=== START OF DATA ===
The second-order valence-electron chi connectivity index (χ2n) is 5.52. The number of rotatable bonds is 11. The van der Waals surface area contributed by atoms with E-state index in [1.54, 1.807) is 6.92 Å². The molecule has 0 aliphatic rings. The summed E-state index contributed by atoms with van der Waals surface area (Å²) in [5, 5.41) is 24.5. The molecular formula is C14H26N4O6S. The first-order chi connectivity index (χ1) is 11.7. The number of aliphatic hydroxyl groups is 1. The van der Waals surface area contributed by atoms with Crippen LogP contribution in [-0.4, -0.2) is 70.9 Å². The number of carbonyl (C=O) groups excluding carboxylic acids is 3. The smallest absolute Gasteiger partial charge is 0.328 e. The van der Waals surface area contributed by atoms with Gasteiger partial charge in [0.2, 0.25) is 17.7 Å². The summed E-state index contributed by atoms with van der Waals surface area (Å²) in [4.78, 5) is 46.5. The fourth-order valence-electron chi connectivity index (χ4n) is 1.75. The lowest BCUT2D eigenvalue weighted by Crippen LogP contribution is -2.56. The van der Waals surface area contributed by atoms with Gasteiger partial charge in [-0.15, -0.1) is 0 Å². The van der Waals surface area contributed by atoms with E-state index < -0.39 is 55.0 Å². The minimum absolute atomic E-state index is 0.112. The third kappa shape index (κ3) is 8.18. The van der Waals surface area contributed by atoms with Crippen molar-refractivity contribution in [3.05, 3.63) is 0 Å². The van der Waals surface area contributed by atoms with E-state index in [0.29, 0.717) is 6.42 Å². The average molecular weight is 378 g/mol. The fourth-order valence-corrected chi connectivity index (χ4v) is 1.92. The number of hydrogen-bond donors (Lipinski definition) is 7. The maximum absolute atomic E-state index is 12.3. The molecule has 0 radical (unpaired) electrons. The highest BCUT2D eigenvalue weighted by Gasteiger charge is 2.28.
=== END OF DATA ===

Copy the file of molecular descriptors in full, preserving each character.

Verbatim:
The second-order valence-electron chi connectivity index (χ2n) is 5.52. The number of rotatable bonds is 11. The van der Waals surface area contributed by atoms with E-state index in [1.54, 1.807) is 6.92 Å². The molecule has 0 aliphatic rings. The summed E-state index contributed by atoms with van der Waals surface area (Å²) in [5, 5.41) is 24.5. The molecular formula is C14H26N4O6S. The first-order chi connectivity index (χ1) is 11.7. The number of aliphatic hydroxyl groups is 1. The van der Waals surface area contributed by atoms with Crippen LogP contribution in [-0.4, -0.2) is 70.9 Å². The number of carbonyl (C=O) groups excluding carboxylic acids is 3. The smallest absolute Gasteiger partial charge is 0.328 e. The van der Waals surface area contributed by atoms with Gasteiger partial charge in [0.2, 0.25) is 17.7 Å². The summed E-state index contributed by atoms with van der Waals surface area (Å²) in [4.78, 5) is 46.5. The fourth-order valence-electron chi connectivity index (χ4n) is 1.75. The lowest BCUT2D eigenvalue weighted by Crippen LogP contribution is -2.56. The van der Waals surface area contributed by atoms with Gasteiger partial charge in [-0.15, -0.1) is 0 Å². The van der Waals surface area contributed by atoms with E-state index < -0.39 is 55.0 Å². The minimum absolute atomic E-state index is 0.112. The third kappa shape index (κ3) is 8.18. The van der Waals surface area contributed by atoms with Crippen molar-refractivity contribution in [3.05, 3.63) is 0 Å². The van der Waals surface area contributed by atoms with E-state index in [0.29, 0.717) is 6.42 Å². The average molecular weight is 378 g/mol. The fourth-order valence-corrected chi connectivity index (χ4v) is 1.92. The number of hydrogen-bond donors (Lipinski definition) is 7. The maximum absolute atomic E-state index is 12.3. The molecule has 0 radical (unpaired) electrons. The highest BCUT2D eigenvalue weighted by Gasteiger charge is 2.28.